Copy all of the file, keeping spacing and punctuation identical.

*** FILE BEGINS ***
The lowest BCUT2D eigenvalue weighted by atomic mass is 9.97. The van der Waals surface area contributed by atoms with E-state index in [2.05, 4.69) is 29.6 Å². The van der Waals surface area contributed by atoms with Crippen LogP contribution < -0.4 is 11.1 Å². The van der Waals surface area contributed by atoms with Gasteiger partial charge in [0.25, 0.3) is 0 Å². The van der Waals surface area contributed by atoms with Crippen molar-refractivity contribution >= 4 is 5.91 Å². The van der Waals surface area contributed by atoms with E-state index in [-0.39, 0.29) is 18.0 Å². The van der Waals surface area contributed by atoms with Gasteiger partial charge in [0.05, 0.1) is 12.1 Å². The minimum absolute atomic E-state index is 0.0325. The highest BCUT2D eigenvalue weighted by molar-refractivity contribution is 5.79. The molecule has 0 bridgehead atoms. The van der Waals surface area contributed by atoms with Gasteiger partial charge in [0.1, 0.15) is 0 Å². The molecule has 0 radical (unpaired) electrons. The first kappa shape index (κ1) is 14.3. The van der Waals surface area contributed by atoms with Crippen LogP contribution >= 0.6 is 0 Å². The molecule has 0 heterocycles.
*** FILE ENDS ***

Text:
The lowest BCUT2D eigenvalue weighted by atomic mass is 9.97. The van der Waals surface area contributed by atoms with E-state index in [2.05, 4.69) is 29.6 Å². The van der Waals surface area contributed by atoms with Crippen LogP contribution < -0.4 is 11.1 Å². The van der Waals surface area contributed by atoms with Gasteiger partial charge in [0.25, 0.3) is 0 Å². The van der Waals surface area contributed by atoms with Crippen molar-refractivity contribution >= 4 is 5.91 Å². The van der Waals surface area contributed by atoms with E-state index in [-0.39, 0.29) is 18.0 Å². The van der Waals surface area contributed by atoms with Gasteiger partial charge in [0.05, 0.1) is 12.1 Å². The minimum absolute atomic E-state index is 0.0325. The highest BCUT2D eigenvalue weighted by molar-refractivity contribution is 5.79. The molecule has 0 bridgehead atoms. The van der Waals surface area contributed by atoms with Gasteiger partial charge in [0.1, 0.15) is 0 Å². The molecule has 0 radical (unpaired) electrons. The first kappa shape index (κ1) is 14.3. The van der Waals surface area contributed by atoms with Crippen LogP contribution >= 0.6 is 0 Å². The molecule has 0 heterocycles.